As the Binghamton office scheduler, Pellerito said he had to leave one of every eight shifts unfilled in 2017. He said the office is down six of its 18 positions and that workers logged 1,400 hours of overtime in 2017 to help make up the difference. He ended up working 256 hours of overtime during the year, including 12 consecutive shifts over the holidays.

"These days, when any of us seek any time off work, or even just get sick, we are put in the awkward position of forcing our co-workers and friends to stay behind and work in our place, to cancel plans or to work double shifts," said Pellerito, who lives in Endwell, N.Y.

While Trump wants to get rid of 248 meteorologist jobs next year, they're all considered "essential" positions, at least in government parlance. That means they're too valuable for the workers to stay at home when the government closes due to an emergency.

And that's why Dunstan, the Raleigh meteorologist and union steward, reported to work during the 16-day government shutdown in October of 2013 and again during the shorter closures this month and in January. He said the office is still down four of its 13 meteorologist positions, so he doesn't like Trump's new budget proposal.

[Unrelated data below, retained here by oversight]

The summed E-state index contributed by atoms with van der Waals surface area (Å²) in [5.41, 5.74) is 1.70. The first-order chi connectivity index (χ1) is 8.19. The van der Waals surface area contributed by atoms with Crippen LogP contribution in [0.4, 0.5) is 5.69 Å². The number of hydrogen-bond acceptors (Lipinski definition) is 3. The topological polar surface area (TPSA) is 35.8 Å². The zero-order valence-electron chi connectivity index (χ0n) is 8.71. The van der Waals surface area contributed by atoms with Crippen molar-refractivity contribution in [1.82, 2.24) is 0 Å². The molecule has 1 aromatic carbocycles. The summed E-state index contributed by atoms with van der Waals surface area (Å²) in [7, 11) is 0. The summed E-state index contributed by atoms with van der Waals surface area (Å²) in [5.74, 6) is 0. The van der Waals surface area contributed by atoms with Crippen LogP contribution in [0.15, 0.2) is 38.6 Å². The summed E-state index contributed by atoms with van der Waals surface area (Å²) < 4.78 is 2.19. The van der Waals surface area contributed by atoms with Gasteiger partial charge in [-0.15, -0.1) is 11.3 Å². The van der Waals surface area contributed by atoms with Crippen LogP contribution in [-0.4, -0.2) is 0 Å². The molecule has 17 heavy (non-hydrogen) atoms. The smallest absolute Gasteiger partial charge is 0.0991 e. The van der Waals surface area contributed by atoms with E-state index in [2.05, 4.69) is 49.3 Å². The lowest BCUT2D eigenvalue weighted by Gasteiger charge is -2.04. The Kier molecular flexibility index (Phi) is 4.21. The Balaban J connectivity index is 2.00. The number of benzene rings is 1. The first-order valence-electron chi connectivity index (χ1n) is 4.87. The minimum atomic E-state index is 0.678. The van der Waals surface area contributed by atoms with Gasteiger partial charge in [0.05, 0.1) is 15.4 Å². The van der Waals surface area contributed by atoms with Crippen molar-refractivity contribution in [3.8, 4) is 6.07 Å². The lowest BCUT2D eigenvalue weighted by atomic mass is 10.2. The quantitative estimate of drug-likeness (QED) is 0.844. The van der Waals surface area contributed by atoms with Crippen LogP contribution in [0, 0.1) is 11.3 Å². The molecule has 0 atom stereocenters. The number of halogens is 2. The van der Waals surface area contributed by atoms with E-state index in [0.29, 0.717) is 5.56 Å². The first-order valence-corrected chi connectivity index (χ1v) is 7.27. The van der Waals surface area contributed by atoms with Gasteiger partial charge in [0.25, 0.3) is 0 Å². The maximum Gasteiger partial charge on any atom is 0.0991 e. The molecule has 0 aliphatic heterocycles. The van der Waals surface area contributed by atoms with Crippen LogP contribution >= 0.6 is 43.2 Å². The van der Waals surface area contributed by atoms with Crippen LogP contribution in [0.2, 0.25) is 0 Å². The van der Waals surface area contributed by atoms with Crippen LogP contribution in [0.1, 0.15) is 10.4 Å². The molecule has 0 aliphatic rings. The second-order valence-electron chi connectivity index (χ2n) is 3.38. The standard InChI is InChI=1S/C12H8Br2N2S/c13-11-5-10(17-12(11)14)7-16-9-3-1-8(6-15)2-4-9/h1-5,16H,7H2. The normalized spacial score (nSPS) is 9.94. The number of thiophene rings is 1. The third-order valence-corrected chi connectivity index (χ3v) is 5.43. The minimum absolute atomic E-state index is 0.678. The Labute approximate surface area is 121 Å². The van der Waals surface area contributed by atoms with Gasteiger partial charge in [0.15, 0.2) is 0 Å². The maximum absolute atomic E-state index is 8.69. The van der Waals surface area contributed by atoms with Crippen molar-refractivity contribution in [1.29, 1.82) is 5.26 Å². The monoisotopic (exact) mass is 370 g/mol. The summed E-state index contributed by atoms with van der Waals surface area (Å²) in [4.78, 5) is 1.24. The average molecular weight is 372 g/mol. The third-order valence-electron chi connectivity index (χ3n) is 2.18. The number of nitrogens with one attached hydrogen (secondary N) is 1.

"Given the amount that I've already worked in the last year and this year, I'm not wild about that, obviously," said Dunstan, of Holly Springs, N.C., who has worked at the Raleigh office since 2005. "It's just kind of gotten worse over time."

Dunstan said he's hoping that things will ease up soon so he can get the time to exercise and spend more time with his family.

"I literally went in at 2:30 yesterday and worked all the way till 4 a.m. this morning," Dunstan said last week. "I don't know what's going on tonight, because we've got another individual that is sick on the overnight shift — and I'm on the evening shift."

Feuding in Fairbanks

In Alaska, one NWS worker in a remote office in McGrath, Alaska, worked 145 consecutive days last year, said Jim Brader, 52, a meteorologist and union steward in Fairbanks.

He said the agency also decided to suspend some of its planned launches of weather balloons, which are used to record weather data in the atmosphere.

With the office down three forecasters, Brader said, meteorologists in the Fairbanks office have been forced to work overtime and then been denied leave. He said some of his colleagues had to miss graduations last year, while he was unable to take time off to attend a summer family reunion.

"When people can't take time off, especially to go to family functions, it really drops the morale," Brader said. "And it's not just that we don't get our time off — when someone's sick, there's no one to cover."